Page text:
Continuing with the practical, Thelema teaches how to hold a physical posture properly. If you have ever done office work then you know how taxing it is to the body. Even with modern ergonomics the human body is stressed by working at a desk with a keyboard, mouse and monitors for extended periods of time. Asana teaches how to hold the same physical position with muscles tensed up for extended periods of time. One position at a time, strengthening and honing the body in preparation for more challenging exercises. From personal experience I can say that these exercises come with significant physical discomfort and even pain, but as the body grows stronger the exercises become easier. The Asana exercises began with a proper sitting position and then continued on with various kneeling, standing and much more complex sitting positions. I’m man enough to confess that I am terrified of trying the standing exercises. Simply sitting still, with muscles tensed, for an hour is an incredibly demanding physical exercise. One step at a time.
Next come the breathing exercises - Pranayama. At first I was a little dubious about the practical applications of learning how to breathe in a rhythm that doesn’t feel very natural. The first exercise instructs the student to hold their forefinger against one side of the nose and to keep their mouth closed - thus allowing breathing only through a single nostril. Breathing is then performed in a rhythm of breathing in for 10 seconds, breathing out for 20 seconds and repeating. This is to be repeated for an entire hour, after which the student is instructed to change nostrils. Okay, sounds silly (and probably looked like it too), but this takes a surprising amount of effort and concentration. Once I had gotten into a comfortable rhythm the clarity of thought and calmness of my mind was unexpected to say the least. As with the Asana there are plenty of Pranayama exercises that continue after the first simple one.
Finally, before the first ritual, come the exercises for controlling thought - Dharana. Our minds wander. It is human nature to get distracted. I would argue that in this day and age we are being constantly bombarded with all manner of signals to the point that our senses become overloaded. That makes it hard to concentrate on any one thing. While not physically taxing, I found the exercises for keeping my attention on a single point, while clearing all other thoughts from my mind, the most difficult. At the same time I immediately understood that being able to focus and concentrate on a single task without distractions or intruding thoughts is immensely valuable.
Then came the actual rituals. Thelema is not something that you should read about. Thelema is to be experimented, experienced, studied and practiced. The first ritual I learned was how to create a peaceful, sacred place where to do my work. First by creating a psychological barrier between this environment and the outside world, so that mundane distractions can be left outside while I’m working. Cleaning the space of any unwanted energies, allowing me to do my work inside an uncontaminated magical circle. Then further reinforcing the circle against undesirable influences by summoning desirable spiritual / archetypal beings to guard me during the Great Work.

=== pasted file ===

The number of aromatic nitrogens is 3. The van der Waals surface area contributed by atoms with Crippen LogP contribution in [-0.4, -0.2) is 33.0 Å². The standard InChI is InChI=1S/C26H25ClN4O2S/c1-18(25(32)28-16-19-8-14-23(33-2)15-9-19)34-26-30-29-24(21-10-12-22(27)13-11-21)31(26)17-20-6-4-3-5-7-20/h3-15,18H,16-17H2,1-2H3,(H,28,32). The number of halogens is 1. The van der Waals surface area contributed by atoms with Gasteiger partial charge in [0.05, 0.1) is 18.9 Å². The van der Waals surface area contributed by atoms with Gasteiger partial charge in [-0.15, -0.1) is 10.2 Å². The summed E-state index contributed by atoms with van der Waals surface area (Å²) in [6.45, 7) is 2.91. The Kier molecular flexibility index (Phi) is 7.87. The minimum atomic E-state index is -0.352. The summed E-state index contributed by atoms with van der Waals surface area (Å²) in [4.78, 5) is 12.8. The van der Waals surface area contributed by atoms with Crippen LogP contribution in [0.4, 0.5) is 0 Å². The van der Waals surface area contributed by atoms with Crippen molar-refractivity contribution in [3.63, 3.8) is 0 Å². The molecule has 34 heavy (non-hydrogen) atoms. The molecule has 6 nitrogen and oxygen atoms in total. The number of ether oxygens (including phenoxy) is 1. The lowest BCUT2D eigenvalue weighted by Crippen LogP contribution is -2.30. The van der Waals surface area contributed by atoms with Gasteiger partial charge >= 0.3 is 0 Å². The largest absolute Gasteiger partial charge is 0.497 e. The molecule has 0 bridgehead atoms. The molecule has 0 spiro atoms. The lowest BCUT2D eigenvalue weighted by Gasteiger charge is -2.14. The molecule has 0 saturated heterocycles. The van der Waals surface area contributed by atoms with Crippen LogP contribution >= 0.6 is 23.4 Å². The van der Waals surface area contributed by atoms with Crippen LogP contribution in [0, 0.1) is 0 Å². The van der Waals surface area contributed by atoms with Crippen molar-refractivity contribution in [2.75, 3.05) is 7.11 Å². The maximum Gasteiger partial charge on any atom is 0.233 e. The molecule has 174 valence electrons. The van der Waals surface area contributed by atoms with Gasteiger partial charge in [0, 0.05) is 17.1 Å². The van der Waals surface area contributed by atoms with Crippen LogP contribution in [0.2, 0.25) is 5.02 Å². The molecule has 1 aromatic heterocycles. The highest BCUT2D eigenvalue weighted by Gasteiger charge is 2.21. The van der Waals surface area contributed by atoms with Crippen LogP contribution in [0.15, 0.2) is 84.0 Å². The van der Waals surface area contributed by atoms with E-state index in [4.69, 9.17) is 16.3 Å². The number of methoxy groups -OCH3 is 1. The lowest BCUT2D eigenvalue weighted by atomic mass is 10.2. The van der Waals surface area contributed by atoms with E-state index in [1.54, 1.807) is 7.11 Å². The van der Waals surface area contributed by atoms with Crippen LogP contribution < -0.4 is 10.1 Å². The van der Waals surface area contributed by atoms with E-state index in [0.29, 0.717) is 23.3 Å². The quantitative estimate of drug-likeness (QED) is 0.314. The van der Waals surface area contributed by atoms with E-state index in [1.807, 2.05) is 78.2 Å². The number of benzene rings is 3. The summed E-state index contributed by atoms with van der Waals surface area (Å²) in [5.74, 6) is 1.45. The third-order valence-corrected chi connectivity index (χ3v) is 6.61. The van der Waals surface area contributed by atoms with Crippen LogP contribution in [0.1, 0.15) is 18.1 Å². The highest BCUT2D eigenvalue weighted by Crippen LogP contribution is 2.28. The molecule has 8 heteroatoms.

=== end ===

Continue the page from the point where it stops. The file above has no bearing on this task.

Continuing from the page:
On a practical level creating the circle wasn’t difficult. I had previously purchased a commercial-sized board that I can comfortably sit on. I had then covered the entire board with sticky-back plastic and used different colored wet erase markers to draw the magick circle - along with all the symbols that went with it. Drawing the circle took time and effort, because I’m not a very small person (6’5’’). However, once it was done I was very happy with the end-result. That was the easy part. The actual ritual took a lot of trial and error. A lot of repeating myself and trying out different things. The cool thing is that the wet erase surface is highly reusable and can be customized to each individual ritual. Add some occult paraphernalia and I now have a fully functional working environment where to continue my experiments.
What is magick? Crowley wrote that it is “the science and art of influencing change to occur in accordance with the True Will”, while he described sorcery as “the science and art of influencing change to occur in accordance with the ego-driven will of the practitioner.”
In closing I’ll point out the obvious: what I have written here are my own thoughts, experiments and experiences with Thelema. I have used multiple sources to get a better understanding of what I’m writing about, but ultimately this is just my viewpoint as a beginner. It is entirely possible that I’m wrong about one or more things. I’ll update this blog post as necessary as I continue studying Thelema - along with other occult traditions.